ASH Daily news for 21 July 2015
July 21, 2015
- Proposals to make Brighton beach a smoke-free zone revealed
- New cancer plan could save 30,000 lives
- Leicestershire: Children tackling smoking
- France: Tobacconists protest against plain cigarette packaging bill
- France: Health ministers from ten countries meet in Paris to discuss anti-tobacco measures
Proposals to make Brighton beach a smoke-free zone revealed
Brighton beach could become a smoke-free zone under new plans drawn up by the city council.
Councillors at the Brighton and Hove authority will discuss today whether to extend the current smoking ban to outdoor spaces and if the proposal is agreed on, a 12-week public consultation will begin on Wednesday.
Health campaigners have welcomed the move, which would also apply to parks and would replace the council’s voluntary ban on smoking in children’s play areas.
Deborah Arnott, chief executive ASH, said that extending the ban could benefit both the environment and public health.
Arnott said “a growing number of local authorities and other organisations are exploring ways of providing more smoke-free public places in response to public demand.Football grounds and railway stations are already smoke-free, and increasingly children’s play areas are going smoke-free too.
Smoke-free beaches could provide a safe and pleasant environment, particularly for children, but also for adults who want to avoid exposure to second-hand smoke, as well as reducing the amount of cigarette butt litter on beaches, which doesn’t degrade quickly and is harmful to wildlife”.
ITV have also included a poll inviting people’s views on the proposed smoking ban on beaches.
Source: ITV News, 20th July 2015
New cancer plan could save 30,000 lives
The Independent Cancer Workforce has recommended a new “route map” for cancer prevention, diagnosis and care which Simon Stevens, NHS England chief executive, says the NHS will be backing.
The plan, which the Taskforce predicts could save 30,000 lives a year, suggests there needs to be a “radical upgrade” in prevention and public health, including a new tobacco strategy within 12 months to cut smoking rates from 18.4% to 13% by 2020.Source: Nursing Practice, 20th July 2015
Leicestershire: Children tackling smoking
Leicestershire County Council have released a series of five educational films using primary school children to explain the health dangers and issues around smoking.
The films will tackle issues such as peer pressure and smoking and wider issues about the tobacco industry.Source: ITV News, 21st July 2015
France: Tobacconists protest against plain cigarette packaging bill
Tobacconists in the South of France covered speed cameras with black plastic rubbish bags over the weekend in protest against a new bill that aims to reduce tobacco use by requiring that cigarettes be sold in uniform packs.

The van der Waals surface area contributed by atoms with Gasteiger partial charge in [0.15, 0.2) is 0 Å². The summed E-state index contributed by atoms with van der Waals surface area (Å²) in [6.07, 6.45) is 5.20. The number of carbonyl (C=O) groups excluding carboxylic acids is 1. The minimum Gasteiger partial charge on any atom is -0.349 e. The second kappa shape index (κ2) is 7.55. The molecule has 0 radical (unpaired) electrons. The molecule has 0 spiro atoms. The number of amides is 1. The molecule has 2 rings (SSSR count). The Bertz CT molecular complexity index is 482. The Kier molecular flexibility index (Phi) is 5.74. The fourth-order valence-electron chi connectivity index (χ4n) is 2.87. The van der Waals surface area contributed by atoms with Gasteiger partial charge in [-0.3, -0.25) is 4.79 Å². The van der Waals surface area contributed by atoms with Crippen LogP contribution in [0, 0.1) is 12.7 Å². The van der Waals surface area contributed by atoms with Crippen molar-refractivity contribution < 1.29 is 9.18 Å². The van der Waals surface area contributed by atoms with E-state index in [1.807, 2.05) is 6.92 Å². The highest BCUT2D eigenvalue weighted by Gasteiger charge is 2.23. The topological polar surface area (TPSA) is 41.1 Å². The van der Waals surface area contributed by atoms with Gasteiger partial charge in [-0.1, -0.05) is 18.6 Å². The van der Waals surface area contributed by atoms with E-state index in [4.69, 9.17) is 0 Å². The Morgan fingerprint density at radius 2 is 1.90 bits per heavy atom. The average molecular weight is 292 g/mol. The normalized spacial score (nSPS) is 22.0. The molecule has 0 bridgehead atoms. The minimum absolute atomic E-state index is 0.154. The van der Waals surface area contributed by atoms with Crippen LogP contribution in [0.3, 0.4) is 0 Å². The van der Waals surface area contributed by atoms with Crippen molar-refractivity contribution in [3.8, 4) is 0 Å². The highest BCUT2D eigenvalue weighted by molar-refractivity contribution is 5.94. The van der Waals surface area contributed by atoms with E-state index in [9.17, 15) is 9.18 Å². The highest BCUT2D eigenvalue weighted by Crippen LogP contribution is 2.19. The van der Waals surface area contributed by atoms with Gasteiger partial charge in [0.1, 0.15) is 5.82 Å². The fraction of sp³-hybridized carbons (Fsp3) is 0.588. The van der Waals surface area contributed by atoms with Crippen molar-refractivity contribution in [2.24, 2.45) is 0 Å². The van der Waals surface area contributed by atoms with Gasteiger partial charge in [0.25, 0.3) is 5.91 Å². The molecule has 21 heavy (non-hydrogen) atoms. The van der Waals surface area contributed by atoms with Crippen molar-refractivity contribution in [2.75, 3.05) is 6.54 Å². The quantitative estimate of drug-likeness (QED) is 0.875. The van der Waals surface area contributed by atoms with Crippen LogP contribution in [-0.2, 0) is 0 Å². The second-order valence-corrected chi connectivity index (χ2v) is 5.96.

Frédéric Vergnes, president of Corrèze’s tobacconist union said “By attacking speed cameras, we want to have an impact on the state’s tax revenue”. Similar protests occurred throughout Saturday night in Bordeaux.
Tobacconists have been protesting for weeks against the bill, which was approved by the National Assembly on April 3. The proposed law aims to reduce smoking by 10 percent in the next five years by requiring that all cigarettes be sold in standardised packs among other measures.
The bill will go before the Senate on Wednesday, where lawmakers will vote on whether to approve it. If passed, the legislation will come into effect in May 2016.Source: France 24, 20th July 2015
France: Health ministers from ten countries meet in Paris to discuss anti-tobacco measures
Health ministers from 10 countries – including Australia, New Zealand, Britain, Ireland, Hungary, Norway, Sweden, South Africa and Uruguay – have gathered in Paris to launch a common drive to introduce standardised cigarette packaging with the aim of reducing smoking rates among young people.
The ministers from New Zealand, South Africa and Uruguay issued a joint statement on Monday stating that “significant scientific proof justified … plain cigarette packaging” and this anti-tobacco measure has certainly been shown to “reduce the attractiveness of the product for consumers, especially amongst women and young people” as well as increase the effectiveness of health warnings on packets.
In Australia, some studies have shown that the rate of young smokers has dropped following the introduction of plain packaging. The tobacco industry counters that high tobacco excise duty is the reason for the decline.
Britain and France are poised to introduce plain packaging from next year.
France has one of the highest rates of under-16 smokers in Europe and, in addition to the plain packaging measures, the French Health minister also announced last year that smoking would be banned in playgrounds and in cars with passengers under 12.Source: The Daily Telegraph, 21st July 2015